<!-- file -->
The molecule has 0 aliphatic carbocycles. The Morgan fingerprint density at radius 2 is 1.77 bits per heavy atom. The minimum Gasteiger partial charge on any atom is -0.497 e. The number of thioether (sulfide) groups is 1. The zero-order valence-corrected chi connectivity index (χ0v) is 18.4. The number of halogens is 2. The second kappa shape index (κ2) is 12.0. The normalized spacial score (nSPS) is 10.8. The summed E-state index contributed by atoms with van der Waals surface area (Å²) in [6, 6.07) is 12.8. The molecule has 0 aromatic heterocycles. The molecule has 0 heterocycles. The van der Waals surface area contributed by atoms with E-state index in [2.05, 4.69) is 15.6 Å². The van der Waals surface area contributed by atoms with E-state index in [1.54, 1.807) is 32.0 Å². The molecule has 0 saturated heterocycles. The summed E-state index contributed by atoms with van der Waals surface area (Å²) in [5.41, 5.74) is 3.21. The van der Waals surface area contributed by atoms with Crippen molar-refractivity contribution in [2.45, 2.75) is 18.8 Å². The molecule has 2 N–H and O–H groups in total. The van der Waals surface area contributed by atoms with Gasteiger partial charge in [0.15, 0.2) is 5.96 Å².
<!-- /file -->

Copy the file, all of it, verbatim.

The molecule has 0 aliphatic carbocycles. The Morgan fingerprint density at radius 2 is 1.77 bits per heavy atom. The minimum Gasteiger partial charge on any atom is -0.497 e. The number of thioether (sulfide) groups is 1. The zero-order valence-corrected chi connectivity index (χ0v) is 18.4. The number of halogens is 2. The second kappa shape index (κ2) is 12.0. The normalized spacial score (nSPS) is 10.8. The summed E-state index contributed by atoms with van der Waals surface area (Å²) in [6, 6.07) is 12.8. The molecule has 0 aromatic heterocycles. The molecule has 0 heterocycles. The van der Waals surface area contributed by atoms with E-state index in [2.05, 4.69) is 15.6 Å². The van der Waals surface area contributed by atoms with E-state index in [1.54, 1.807) is 32.0 Å². The molecule has 0 saturated heterocycles. The summed E-state index contributed by atoms with van der Waals surface area (Å²) in [5.41, 5.74) is 3.21. The van der Waals surface area contributed by atoms with Crippen molar-refractivity contribution in [2.45, 2.75) is 18.8 Å². The molecule has 2 N–H and O–H groups in total. The van der Waals surface area contributed by atoms with Gasteiger partial charge in [0.15, 0.2) is 5.96 Å².